Comprehensive Economic and Trade Agreement. This EU-Canada pact will largely go into force in September; all that remains is last-minute wrangling over European accords to Canadian cheese and pharmaceutical markets.
The agreement will eliminate 99 percent of tariffs between the EU and Canada. It also allows EU firms to bid on Canadian public contracts, the first time foreign companies will be able to do so. Once in place, CETA is expected to increase bilateral trade in goods and services by 22.9 percent, or $29 billion over time. In 2015, bilateral trade between the two sides was $72 billion.
One Belt, One Road. Though not strictly a trade pact, China’s push to connect East Asia to Europe via Central Asia and the Indian Ocean is winning new converts seemingly every day. Japan is now making cooing noises about joining President Xi Jinping’s biggest initiative, and Europe — especially Greece and much of Eastern Europe — is eagerly playing ball.
Meanwhile, the Trump administration has put its faith in laborious, bilateral trade deals with individual countries — on paper, at least. There’s been little or no action so far.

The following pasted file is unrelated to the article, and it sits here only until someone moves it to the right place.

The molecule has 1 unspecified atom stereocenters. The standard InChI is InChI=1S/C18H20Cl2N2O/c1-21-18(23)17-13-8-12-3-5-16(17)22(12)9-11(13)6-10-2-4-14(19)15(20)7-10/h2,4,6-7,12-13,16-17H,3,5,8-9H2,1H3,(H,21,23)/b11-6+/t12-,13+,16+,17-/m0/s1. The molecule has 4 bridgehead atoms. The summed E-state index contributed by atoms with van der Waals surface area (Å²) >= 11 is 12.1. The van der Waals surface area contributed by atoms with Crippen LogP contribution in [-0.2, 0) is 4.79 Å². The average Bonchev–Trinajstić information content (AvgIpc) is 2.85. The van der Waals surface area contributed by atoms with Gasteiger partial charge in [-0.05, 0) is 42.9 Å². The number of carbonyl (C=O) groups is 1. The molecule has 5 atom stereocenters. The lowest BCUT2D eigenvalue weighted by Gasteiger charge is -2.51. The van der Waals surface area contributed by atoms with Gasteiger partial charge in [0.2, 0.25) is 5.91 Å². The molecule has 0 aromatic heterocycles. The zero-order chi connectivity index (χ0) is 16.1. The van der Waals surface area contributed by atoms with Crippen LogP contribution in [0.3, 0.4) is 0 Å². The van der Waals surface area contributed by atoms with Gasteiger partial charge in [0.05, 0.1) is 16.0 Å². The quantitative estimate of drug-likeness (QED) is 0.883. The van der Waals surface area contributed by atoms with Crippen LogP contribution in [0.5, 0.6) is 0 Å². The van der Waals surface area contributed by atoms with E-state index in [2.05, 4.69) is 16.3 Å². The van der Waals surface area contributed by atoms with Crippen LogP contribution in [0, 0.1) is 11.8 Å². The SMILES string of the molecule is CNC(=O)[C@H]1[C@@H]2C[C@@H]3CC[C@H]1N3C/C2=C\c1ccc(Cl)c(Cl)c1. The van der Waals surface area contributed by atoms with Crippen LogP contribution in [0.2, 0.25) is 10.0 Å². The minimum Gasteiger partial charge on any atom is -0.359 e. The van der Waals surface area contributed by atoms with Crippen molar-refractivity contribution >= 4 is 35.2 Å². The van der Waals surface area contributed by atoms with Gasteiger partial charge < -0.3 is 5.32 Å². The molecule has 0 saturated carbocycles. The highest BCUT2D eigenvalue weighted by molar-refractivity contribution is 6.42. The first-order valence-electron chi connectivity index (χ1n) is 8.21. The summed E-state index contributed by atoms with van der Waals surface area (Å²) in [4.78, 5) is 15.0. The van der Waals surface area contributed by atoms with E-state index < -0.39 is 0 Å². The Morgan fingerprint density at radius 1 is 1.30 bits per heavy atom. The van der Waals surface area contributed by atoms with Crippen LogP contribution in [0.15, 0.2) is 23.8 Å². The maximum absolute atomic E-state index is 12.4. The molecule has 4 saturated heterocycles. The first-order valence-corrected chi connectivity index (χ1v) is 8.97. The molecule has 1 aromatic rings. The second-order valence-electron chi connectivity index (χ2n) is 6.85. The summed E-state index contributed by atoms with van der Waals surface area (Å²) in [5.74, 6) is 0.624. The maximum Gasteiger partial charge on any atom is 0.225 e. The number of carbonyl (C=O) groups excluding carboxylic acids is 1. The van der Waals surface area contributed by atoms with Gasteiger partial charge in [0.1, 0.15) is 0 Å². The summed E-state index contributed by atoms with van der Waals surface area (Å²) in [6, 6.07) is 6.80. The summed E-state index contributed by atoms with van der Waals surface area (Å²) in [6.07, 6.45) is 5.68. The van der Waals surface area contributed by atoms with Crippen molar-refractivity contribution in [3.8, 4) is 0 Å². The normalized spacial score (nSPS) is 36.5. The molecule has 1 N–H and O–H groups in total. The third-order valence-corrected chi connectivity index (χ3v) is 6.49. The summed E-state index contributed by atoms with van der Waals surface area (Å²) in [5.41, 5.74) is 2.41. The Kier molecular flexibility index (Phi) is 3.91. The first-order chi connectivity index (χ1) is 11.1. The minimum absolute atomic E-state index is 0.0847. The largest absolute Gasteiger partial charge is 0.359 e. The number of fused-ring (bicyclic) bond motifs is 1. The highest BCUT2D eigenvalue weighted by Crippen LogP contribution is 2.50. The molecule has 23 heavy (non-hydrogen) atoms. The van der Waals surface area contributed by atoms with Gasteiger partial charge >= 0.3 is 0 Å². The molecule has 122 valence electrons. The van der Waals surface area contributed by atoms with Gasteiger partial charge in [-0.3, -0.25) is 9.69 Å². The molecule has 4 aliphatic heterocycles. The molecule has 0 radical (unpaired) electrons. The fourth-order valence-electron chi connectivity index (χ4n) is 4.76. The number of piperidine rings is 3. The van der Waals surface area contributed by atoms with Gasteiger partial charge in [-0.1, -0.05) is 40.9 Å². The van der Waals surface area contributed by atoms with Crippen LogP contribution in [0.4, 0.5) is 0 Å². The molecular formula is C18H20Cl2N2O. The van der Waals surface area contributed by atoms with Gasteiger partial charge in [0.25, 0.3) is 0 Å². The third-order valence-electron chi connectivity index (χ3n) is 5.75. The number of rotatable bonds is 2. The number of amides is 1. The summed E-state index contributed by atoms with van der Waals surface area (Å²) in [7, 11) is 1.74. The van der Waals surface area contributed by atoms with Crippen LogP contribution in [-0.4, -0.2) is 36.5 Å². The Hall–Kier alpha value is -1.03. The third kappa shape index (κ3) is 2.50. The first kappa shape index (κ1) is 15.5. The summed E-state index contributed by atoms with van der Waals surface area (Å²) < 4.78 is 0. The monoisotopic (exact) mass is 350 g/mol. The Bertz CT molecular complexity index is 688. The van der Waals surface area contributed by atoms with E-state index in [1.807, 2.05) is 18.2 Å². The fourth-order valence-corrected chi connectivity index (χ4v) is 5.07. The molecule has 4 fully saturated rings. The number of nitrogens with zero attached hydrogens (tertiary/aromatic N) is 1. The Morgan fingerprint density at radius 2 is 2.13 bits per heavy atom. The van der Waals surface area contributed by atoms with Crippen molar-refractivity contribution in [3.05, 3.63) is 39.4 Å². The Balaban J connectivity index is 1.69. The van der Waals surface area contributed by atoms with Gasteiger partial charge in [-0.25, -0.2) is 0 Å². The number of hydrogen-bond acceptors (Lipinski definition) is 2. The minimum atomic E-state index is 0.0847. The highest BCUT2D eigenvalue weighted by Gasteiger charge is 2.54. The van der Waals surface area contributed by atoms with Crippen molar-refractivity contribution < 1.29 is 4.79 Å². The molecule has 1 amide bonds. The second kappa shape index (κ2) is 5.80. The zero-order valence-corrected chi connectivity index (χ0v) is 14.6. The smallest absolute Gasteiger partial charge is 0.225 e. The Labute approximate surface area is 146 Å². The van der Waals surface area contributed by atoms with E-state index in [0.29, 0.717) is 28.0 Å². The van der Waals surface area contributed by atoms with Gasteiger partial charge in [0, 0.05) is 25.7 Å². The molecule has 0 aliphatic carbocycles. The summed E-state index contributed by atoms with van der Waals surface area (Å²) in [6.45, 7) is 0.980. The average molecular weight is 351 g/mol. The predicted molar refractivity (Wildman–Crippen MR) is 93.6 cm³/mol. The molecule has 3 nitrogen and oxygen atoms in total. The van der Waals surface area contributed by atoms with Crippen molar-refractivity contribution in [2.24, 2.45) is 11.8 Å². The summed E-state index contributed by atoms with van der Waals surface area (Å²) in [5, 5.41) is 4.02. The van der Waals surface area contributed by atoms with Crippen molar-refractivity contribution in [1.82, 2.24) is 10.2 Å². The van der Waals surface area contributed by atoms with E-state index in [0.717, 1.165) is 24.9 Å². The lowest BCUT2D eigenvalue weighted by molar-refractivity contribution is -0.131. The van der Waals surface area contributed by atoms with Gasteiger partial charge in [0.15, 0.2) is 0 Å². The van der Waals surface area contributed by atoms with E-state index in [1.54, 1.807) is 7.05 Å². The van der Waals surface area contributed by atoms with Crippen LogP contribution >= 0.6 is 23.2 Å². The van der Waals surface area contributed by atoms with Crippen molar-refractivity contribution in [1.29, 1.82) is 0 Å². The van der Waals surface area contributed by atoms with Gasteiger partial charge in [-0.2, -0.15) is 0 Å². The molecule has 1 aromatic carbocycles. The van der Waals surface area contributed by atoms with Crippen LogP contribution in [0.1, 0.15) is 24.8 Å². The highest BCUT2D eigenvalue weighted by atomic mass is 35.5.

Trump has talked up a trade deal with the U.K., but that can’t happen until London leaves the EU, a process which could take years. Commerce Secretary Wilbur Ross has floated the idea of reviving a version of the Transatlantic Trade and Investment Partnership with the European Union, but European leaders have shown little interests in doing so.
Trump has also promised to rewrite the free trade agreement with South Korea — which only went into force in 2012 — which would be a spectacular waste of limited negotiating resources to revise a five-year old pact.
Meanwhile, American companies are the ones bracing for pain. Japanese carmakers like Toyota and Honda will gain greater access to the massive European market. But because TTIP is off the table for now, Detroit is out of luck. Southeast Asia and the Pacific Rim, which would have been pried open by TPP, are instead edging closer to Beijing and its model of international commerce.
“It’s really unclear what the Trump administration’s proactive trade strategy is, if there is one at all,” Bown said. “It seems as if their strategy is to disengage.”
Photo credit: FRANCOIS WALSCHAERTS/Getty Images